By Yuan-Ming Chiao, The China Post
TAIPEI, Taiwan — As Taiwan enters into the last few days before national elections, the 73-centimeter-long party ballot and how voters will choose among the 18 political parties is quickly overshadowing the lackluster presidential race. For months, the DPP, which has seen its fortunes rise at the same time as the implosion of a faction-ridden KMT, seemed to be courting small parties as future junior partners. Like a shark joined by a fleet of smaller piranhas, they circled the crippled ruling party, ready to make the final pounce for power. The DPP combined lip-service with concrete action, avoided the nomination of its own party members from 11 electoral districts and nurtured candidates from the New Power Party and the Social Democrat and Green Party Alliance.
Now all of that seems to be biting the DPP back in the election end game. Once cautiously optimistic about securing the coveted legislative majority, the party ballot, which was once hailed as the instrument of growing fledgling small parties friendly to the DPP, is now viewed as a threat. DPP vice-presidential candidate Chen Chien-jen bluntly instructed supporters in Pintung last Sunday, “not to vote for small parties” and to cast the party ballot in favor of his party instead. Press conferences held in the last few days have buttressed the message of concentrating support for the mother party, drawing a backlash from the perceived smaller allies. Symptoms of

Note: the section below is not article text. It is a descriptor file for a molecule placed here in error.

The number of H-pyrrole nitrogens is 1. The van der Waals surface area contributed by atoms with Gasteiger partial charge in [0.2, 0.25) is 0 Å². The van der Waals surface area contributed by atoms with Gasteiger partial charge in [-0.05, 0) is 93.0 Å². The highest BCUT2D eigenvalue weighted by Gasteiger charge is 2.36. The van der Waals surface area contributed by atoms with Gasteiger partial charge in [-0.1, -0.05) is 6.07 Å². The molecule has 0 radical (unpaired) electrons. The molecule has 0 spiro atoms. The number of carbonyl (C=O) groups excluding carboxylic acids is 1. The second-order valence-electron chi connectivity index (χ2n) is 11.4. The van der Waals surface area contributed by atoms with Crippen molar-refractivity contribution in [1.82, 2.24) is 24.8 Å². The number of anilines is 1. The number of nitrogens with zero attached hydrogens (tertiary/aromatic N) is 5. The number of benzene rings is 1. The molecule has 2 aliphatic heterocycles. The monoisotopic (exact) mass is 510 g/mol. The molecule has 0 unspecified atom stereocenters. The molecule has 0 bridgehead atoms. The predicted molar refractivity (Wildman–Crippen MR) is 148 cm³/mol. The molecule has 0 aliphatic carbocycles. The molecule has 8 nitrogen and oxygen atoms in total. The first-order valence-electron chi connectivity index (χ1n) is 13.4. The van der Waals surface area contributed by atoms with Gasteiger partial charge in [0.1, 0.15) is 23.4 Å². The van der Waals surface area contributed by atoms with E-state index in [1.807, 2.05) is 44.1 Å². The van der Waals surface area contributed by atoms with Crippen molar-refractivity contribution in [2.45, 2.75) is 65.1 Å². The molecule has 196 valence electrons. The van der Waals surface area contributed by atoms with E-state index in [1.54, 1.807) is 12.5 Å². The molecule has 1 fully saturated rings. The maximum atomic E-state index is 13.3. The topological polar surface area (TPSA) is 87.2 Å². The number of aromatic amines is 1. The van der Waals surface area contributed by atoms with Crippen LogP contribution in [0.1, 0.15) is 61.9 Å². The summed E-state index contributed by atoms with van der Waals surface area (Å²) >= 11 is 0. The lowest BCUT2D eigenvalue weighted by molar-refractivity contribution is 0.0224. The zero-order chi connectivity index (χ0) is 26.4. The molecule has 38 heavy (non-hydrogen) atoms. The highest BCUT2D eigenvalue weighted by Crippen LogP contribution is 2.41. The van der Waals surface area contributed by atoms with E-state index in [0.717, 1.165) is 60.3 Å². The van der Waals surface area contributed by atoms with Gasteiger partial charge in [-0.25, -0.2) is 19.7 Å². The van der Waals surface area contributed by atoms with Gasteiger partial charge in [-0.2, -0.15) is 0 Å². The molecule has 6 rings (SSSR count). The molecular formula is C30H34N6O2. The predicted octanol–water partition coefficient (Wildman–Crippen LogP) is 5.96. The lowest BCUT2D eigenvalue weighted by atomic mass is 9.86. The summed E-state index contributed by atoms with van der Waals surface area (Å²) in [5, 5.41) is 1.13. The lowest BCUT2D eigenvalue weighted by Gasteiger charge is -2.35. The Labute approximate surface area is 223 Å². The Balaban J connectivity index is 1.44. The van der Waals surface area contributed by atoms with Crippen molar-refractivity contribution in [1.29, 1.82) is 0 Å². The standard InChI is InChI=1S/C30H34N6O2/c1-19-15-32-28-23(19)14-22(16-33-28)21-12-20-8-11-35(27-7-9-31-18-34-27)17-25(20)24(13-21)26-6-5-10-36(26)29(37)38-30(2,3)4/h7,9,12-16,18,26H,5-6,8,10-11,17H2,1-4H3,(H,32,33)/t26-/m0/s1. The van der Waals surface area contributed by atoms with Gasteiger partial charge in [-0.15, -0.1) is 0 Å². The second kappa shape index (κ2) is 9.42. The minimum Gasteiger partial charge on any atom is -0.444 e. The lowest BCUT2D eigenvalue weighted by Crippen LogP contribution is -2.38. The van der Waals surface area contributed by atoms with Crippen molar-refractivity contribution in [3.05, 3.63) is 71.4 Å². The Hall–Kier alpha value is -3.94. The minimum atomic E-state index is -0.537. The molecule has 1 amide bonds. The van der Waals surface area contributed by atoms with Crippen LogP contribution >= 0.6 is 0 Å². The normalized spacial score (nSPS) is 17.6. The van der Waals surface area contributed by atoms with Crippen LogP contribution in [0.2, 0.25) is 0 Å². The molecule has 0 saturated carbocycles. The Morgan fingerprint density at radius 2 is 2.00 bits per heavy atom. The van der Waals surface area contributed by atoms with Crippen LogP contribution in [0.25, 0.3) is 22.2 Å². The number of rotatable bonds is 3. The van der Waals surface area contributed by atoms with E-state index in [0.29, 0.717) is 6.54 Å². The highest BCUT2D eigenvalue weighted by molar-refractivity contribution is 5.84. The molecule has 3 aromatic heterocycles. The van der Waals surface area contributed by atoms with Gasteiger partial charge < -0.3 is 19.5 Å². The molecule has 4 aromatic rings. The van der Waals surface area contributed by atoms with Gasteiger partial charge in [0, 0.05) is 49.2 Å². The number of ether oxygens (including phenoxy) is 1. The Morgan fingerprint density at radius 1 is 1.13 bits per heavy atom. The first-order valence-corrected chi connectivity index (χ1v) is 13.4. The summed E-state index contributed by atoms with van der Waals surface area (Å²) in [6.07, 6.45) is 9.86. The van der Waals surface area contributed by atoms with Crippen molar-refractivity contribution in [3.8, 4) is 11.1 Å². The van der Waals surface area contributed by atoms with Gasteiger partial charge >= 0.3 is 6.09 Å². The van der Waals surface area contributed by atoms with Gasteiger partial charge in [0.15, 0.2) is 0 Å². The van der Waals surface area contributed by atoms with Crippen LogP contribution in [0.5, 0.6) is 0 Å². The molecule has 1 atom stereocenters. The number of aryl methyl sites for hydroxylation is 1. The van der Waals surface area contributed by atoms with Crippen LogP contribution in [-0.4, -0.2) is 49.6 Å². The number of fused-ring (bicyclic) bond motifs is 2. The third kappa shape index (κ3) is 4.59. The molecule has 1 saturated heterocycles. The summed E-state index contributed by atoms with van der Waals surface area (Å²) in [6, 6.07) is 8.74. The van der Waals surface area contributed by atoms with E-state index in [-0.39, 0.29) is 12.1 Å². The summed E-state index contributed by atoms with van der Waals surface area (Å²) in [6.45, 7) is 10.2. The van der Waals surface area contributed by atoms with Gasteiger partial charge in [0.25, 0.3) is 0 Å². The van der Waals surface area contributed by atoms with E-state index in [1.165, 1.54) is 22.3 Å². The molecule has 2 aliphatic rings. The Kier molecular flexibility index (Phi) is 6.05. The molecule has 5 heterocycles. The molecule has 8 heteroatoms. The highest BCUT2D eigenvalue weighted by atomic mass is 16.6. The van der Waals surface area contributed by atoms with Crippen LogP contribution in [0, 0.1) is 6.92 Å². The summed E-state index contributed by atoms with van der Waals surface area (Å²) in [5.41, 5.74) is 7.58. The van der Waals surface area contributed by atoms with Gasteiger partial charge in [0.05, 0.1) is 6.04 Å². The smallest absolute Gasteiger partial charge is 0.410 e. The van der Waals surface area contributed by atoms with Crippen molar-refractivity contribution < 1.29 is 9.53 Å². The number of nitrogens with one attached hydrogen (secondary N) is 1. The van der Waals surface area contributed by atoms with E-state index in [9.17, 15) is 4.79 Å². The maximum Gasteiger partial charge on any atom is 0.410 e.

Substantive Problems Once seen as competing over the same prey (the ailing KMT governing structure), the shark and the piranhas are circling each other in the tug-of-war for the party ballot. What does this all mean? At the outset, it represents the complex balance of power between political forces in the wake of, and in the aftermath of the election: the DPP, originally projected to take at least 16 legislator-at-large seats from the party ballot is being revised downward to 12. The most vocal DPP lawmakers on “vote concentration” are the very ones that may not make the final cut.
But the more fundamental problem faced by a party that is brandishing its credentials as mainstream is its relationship with civil society and why smaller parties have risen in the first place. Smaller parties may be symptomatic of growing environmental, labor, land appropriation and other social concerns increasingly spurned by larger parties who align with different interest groups. A call for constituents to vote in favor of the larger party not only backpedals in Taiwan’s bold democratic experiment, it sets the stage for future wrangling, and the potential for new “sunflowers” to rise from the soil of political and social discontent. A Difficult Harvest for Democracy? Should the DPP galvanize its camp and use the arguments of pragmatism to wrestle potential votes to the emerging parties of the post-Sunflower in the end, it temporary forestalls societal problems without confronting them. It, along with perhaps the rump of the KMT, may alter its existing structure to accommodate those issue areas by absorption. But very soon after Jan. 16, the formation of “societal consensus” often referred to by Tsai Ing-wen as a means of tackling social issues may be increasingly harder to locate, and much less to define.